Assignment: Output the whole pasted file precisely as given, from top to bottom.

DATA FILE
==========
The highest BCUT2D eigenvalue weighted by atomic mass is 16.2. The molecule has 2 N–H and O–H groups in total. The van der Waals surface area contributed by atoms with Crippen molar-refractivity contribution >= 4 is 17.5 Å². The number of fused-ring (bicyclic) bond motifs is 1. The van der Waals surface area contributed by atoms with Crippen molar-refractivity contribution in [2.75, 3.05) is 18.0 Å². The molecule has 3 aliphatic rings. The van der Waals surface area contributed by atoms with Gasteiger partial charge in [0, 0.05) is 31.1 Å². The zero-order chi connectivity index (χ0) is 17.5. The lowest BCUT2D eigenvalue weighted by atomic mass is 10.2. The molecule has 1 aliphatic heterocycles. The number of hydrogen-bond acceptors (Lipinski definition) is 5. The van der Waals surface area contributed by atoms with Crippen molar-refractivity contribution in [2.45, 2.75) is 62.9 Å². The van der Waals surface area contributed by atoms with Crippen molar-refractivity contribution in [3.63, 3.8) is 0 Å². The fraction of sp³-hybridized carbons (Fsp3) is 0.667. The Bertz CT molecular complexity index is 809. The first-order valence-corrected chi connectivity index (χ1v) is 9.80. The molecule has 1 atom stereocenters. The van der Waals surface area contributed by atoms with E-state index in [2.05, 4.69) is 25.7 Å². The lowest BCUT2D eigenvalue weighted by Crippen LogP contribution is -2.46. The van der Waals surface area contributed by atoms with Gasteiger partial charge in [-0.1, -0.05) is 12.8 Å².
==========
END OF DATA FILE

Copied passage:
The highest BCUT2D eigenvalue weighted by atomic mass is 16.2. The molecule has 2 N–H and O–H groups in total. The van der Waals surface area contributed by atoms with Crippen molar-refractivity contribution >= 4 is 17.5 Å². The number of fused-ring (bicyclic) bond motifs is 1. The van der Waals surface area contributed by atoms with Crippen molar-refractivity contribution in [2.75, 3.05) is 18.0 Å². The molecule has 3 aliphatic rings. The van der Waals surface area contributed by atoms with Gasteiger partial charge in [0, 0.05) is 31.1 Å². The zero-order chi connectivity index (χ0) is 17.5. The lowest BCUT2D eigenvalue weighted by atomic mass is 10.2. The molecule has 1 aliphatic heterocycles. The number of hydrogen-bond acceptors (Lipinski definition) is 5. The van der Waals surface area contributed by atoms with Crippen molar-refractivity contribution in [2.45, 2.75) is 62.9 Å². The van der Waals surface area contributed by atoms with Crippen molar-refractivity contribution in [3.63, 3.8) is 0 Å². The fraction of sp³-hybridized carbons (Fsp3) is 0.667. The Bertz CT molecular complexity index is 809. The first-order valence-corrected chi connectivity index (χ1v) is 9.80. The molecule has 1 atom stereocenters. The van der Waals surface area contributed by atoms with E-state index in [2.05, 4.69) is 25.7 Å². The lowest BCUT2D eigenvalue weighted by Crippen LogP contribution is -2.46. The van der Waals surface area contributed by atoms with Gasteiger partial charge in [-0.1, -0.05) is 12.8 Å².